“I’m so sorry to disturb you,” I said to the woman next to me.
“It’s ok. I wasn’t sleeping, I was just dreaming,” she replied as I stood to slip past her on the Philadelphia-bound train to visit Dad in the hospital.
I smiled. Across the aisle*, her elderly husband was full-on asleep, arms crossed and head bowed. He was older than his wife who had taken the lead in finding seats and then in ensuring his comfort.
Looking at them as a couple, I thought of my mother, fit and strong and ten years younger than my father. Growing up, I never thought of their age difference as a big deal. Now, Dad’s age and health conditions are yielding a lot of heartache.
I’m trying not to equate love with pain and loss. But right now, it’s so very hard. Someday everyone I love will be gone. I too will leave this earth someday. And because I don’t have the crutch of believing in heaven, these feelings are a heavy burden.
Dad’s condition is stable now, but eight days into this hospital stay, we have no sense of when he might be ready to go home. No independence for Dad this July 4th.
I usually spend Independence Day with a family group in Rehoboth Beach. This year, there was an issue with the house we stay at so even if Dad were healthy, we were not going to be able to spend the holiday there together as is our tradition.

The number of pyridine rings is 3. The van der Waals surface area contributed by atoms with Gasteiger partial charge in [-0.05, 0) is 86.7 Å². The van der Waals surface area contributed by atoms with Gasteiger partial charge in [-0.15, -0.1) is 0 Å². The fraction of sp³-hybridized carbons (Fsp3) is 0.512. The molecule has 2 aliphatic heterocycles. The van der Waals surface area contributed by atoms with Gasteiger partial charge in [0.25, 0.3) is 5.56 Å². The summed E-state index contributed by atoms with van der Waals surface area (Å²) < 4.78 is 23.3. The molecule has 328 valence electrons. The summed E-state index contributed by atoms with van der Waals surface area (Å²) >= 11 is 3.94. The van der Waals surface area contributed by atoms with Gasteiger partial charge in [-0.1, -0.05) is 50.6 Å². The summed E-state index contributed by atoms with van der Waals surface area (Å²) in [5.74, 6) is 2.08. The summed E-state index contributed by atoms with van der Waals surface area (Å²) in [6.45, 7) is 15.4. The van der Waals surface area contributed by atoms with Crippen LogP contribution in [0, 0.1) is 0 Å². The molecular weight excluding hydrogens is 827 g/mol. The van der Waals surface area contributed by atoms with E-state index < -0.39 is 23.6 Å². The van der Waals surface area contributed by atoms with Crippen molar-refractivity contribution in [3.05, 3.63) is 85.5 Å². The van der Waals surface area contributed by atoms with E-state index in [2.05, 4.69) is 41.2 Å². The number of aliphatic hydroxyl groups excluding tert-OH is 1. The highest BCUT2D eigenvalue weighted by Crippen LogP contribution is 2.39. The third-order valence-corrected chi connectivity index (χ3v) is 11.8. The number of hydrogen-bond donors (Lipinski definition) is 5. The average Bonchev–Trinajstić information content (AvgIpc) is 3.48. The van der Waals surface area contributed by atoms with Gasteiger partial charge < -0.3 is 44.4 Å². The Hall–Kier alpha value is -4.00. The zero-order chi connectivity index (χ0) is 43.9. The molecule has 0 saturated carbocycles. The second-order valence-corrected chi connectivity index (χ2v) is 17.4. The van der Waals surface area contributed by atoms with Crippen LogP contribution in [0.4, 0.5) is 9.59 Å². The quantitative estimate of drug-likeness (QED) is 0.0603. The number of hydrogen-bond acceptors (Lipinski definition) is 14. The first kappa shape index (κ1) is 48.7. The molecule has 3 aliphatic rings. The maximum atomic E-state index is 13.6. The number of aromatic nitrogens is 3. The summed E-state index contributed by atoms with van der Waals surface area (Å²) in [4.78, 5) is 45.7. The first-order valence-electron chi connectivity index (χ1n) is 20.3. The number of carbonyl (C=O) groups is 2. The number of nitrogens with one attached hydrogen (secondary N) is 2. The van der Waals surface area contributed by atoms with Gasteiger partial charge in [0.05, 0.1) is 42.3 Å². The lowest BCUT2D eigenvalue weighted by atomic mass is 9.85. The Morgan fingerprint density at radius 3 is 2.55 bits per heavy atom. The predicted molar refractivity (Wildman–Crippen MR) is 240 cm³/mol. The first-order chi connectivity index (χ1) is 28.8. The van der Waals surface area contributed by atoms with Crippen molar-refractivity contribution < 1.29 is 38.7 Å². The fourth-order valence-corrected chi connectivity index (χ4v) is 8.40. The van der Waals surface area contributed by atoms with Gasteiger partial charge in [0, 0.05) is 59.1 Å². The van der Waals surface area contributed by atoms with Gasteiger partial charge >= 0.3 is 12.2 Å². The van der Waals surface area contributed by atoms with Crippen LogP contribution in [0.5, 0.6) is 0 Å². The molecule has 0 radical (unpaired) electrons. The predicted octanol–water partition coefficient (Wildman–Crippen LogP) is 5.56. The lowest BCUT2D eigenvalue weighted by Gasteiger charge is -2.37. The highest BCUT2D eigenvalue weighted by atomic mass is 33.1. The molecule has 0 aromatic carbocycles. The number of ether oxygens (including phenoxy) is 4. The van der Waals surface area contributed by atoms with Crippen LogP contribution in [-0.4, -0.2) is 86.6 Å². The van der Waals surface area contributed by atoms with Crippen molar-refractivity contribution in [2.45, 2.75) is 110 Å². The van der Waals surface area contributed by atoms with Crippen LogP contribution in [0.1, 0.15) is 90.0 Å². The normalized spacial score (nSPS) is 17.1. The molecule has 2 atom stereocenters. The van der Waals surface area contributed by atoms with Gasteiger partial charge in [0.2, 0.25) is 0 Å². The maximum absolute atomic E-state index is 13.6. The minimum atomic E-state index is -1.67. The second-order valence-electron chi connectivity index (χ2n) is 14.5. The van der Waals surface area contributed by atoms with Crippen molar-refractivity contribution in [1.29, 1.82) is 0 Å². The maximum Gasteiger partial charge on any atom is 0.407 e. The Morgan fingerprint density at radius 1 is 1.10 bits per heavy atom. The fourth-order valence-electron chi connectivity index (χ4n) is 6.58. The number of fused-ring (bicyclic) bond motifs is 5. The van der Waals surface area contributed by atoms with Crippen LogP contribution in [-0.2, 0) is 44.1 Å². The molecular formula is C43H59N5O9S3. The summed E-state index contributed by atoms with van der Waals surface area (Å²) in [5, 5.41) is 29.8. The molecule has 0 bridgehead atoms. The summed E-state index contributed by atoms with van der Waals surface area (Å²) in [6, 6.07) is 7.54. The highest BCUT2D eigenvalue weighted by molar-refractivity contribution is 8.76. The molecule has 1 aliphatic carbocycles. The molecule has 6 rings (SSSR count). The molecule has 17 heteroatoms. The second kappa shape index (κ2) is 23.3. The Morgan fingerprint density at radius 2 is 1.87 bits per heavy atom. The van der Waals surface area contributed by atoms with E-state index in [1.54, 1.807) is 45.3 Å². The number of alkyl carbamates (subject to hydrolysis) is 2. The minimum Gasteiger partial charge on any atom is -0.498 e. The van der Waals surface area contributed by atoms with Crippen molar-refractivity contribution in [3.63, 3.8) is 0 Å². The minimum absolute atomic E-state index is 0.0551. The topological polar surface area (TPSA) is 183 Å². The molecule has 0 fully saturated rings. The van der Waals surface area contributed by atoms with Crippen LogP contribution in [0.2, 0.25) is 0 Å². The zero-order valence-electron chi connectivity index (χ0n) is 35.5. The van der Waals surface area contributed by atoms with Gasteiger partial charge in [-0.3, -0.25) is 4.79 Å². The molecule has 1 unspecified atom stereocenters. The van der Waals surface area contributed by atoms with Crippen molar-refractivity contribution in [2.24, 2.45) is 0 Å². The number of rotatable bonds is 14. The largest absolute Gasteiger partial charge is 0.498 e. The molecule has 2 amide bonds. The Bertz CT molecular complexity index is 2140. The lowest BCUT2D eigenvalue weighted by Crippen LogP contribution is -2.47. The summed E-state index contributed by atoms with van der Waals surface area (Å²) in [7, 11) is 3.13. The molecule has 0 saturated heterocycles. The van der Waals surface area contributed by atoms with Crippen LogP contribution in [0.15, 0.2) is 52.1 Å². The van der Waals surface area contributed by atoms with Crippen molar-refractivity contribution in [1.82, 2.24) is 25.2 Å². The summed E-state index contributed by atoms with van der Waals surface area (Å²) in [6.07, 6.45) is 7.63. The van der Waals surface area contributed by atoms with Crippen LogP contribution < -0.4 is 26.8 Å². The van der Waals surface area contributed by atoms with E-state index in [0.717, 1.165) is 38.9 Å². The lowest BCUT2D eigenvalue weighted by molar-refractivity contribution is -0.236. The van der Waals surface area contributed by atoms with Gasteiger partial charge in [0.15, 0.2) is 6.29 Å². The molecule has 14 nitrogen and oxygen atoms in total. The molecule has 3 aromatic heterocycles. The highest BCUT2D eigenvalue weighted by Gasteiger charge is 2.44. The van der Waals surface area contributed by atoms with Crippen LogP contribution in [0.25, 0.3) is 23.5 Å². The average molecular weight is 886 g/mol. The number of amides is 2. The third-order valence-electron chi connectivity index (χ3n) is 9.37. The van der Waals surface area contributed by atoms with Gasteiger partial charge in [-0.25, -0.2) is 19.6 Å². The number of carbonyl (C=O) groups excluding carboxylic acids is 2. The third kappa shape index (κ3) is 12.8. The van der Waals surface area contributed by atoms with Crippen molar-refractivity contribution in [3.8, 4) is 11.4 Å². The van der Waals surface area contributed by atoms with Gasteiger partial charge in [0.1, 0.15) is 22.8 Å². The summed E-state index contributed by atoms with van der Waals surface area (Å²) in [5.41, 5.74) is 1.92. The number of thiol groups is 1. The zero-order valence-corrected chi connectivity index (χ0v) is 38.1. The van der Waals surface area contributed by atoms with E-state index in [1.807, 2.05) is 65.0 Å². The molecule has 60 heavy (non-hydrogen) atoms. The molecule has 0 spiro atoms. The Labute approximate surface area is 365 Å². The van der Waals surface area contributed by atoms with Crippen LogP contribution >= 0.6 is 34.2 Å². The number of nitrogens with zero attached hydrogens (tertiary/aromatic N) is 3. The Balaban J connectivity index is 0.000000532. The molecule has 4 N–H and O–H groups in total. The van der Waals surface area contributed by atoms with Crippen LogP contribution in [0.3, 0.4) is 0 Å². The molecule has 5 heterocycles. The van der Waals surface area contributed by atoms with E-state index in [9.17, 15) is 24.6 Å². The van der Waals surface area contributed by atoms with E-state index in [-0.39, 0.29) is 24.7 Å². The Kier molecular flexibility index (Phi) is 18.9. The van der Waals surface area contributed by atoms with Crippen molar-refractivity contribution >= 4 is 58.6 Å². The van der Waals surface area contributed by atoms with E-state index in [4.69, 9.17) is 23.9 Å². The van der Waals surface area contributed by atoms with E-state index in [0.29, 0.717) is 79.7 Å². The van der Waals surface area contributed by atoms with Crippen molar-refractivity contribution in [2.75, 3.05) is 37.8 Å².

My long-term concerns over Dad’s health have been a sad weight to carry around. Having our vacation together canceled or at least indefinitely postponed added to my glum state.
But then two wacky super-fun back-to-back girls’ nights out saved the day.
On Saturday, I started the night with a lovely friend in town from LA and another dear friend who stayed local for the holiday too. We drank fancy cocktails and befriended Argentinean men and met a gal who brought her dog to the bar.
We stayed out too late and drank too much, leading me to stay in bed for extra hours, but all in all, it was just what I needed to get a smile on my face and to forget my troubles for a few hours. Thanks, friends.
*JSYK I didn’t offer to swap seats because the girl across the aisle admitted she snuck her small dog onto the train against Amtrak policy. While I don’t object to what she did, I’m allergic and was relieved to avoid both contact with the dog and having the couple ask us to swap seats.